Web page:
Wednesday, September 28, 2011
Gavin O'Malley, September 28, 2011, 12:19 PM
Tablet Wars Begin: Amazon v. AppleBloomberg

Now that Amazon has entered its horse into the tablet race, what are watchers saying about the product's prospects, and its likely impact on the sector? Well, it's cheap! "The Kindle Fire will ... sell for $199, compared with $499 for Apple's cheapest iPad," Bloomberg Businessweek reports, adding: "Chief Executive Officer Jeff Bezos is betting he can leverage Amazon's dominance in e-commerce to pose a real challenge to Apple's iPad."

"With its low price--most tablets retail for around $500--and the established Kindle brand, analysts believe Amazon's product could represent the first legitimate competitor in an area where many other high-end Android tablets have missed the mark," CNet reports.

That said, "The Android-based tablet has an attractive price, but to get there, it cut so many corners it probably won't make much of a dent in Apple's market lead," according to GigaOm.

Referring to the iPad, "This is not a tablet in that category," ReadWriteWeb determines. "It does include Amazon's Appstore, and it can be used for email and Web browsing, but this is not a personal computer first and foremost -- it's a media device."

For his part, Amazon's Bezos tells BusinessWeek: "We don't think of the Kindle Fire as a tablet. We think of it as a service." Translation: "Amazon hopes that selling digital content to Fire owners can help recoup costs of selling the device at a loss, a strategy Amazon has traditionally employed," Business Insider writes.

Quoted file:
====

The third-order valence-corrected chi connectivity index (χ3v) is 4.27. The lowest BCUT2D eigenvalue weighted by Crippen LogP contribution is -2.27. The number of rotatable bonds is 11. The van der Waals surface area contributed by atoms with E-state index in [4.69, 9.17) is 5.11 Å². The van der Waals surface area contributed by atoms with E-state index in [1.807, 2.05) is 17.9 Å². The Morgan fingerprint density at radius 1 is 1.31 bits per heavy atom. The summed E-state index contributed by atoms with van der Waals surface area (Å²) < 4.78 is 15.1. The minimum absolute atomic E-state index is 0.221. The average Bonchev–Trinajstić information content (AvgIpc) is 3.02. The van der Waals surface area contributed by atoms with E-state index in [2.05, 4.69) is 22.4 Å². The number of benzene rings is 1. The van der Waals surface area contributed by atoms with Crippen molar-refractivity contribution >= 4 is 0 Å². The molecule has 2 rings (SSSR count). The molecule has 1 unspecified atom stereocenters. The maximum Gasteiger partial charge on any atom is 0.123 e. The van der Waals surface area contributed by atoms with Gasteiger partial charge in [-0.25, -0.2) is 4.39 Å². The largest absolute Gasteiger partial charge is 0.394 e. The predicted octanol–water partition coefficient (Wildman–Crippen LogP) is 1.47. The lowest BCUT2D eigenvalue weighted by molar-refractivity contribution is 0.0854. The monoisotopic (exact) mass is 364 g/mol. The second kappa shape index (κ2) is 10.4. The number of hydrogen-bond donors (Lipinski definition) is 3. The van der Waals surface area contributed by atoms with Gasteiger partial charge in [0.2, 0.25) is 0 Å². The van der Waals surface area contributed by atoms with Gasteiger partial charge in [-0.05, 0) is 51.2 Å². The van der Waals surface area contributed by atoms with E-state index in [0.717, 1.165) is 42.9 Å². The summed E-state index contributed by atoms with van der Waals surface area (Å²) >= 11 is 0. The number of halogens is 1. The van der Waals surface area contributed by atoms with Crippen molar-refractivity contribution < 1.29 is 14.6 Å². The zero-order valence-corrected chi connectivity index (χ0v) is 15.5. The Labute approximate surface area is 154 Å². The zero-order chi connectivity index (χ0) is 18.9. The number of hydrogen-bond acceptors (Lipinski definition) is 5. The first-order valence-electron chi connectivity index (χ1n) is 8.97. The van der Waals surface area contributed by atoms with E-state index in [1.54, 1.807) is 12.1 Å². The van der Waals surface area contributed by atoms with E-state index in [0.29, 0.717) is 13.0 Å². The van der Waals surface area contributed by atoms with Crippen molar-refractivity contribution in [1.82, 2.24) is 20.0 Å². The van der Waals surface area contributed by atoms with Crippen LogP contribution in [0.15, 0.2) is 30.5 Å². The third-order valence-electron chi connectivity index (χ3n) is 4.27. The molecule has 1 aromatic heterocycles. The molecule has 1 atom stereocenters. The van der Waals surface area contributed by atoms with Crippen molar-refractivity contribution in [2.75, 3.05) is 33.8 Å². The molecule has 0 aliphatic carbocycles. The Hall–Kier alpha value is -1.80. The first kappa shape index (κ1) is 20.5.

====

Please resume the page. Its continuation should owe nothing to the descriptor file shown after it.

Moreover, according to ZDNet: "At just $199, Amazon's 7-inch 'Kindle Fire' may prove Steve Jobs wrong that people don't want a 'tweener' tablet."

"So yes, this serious competition for the iPad," according to All Things D. "No way around that."

Read the whole story...
  • Gavin O'Malley, September 28, 2011, 12:19 PM
  • Long feared by programmers -- and dreamed of by consumers -- cable unbundling is finally coming, reports Reuters. "U.S. cable operators are privately working on a plan to force programmers to unbundle their networks and allow customers to subscribe to channels on an individual basis," the news service writes. "The plan represents a complete reversal from cable operators' long-held opposition to what is known as 'a la carte' programming."

    What sparked the shift? Executives now seem to believe that unbundling is a necessary response to shifting market forces like higher carriage costs, a weak economy, and, of course, the Web's increasing prominence.

    Representative of the industry's woes, Comcast and Time Warner Cable -- the two largest operators -- collectively lost 1.2 million video customers over the past year (as of June, according to Reuters). An "a la carte" menu of programming would give consumers who are not sports fans, say, the freedom to drop high cost sports channels, such as ESPN from basic packages. Read the whole story...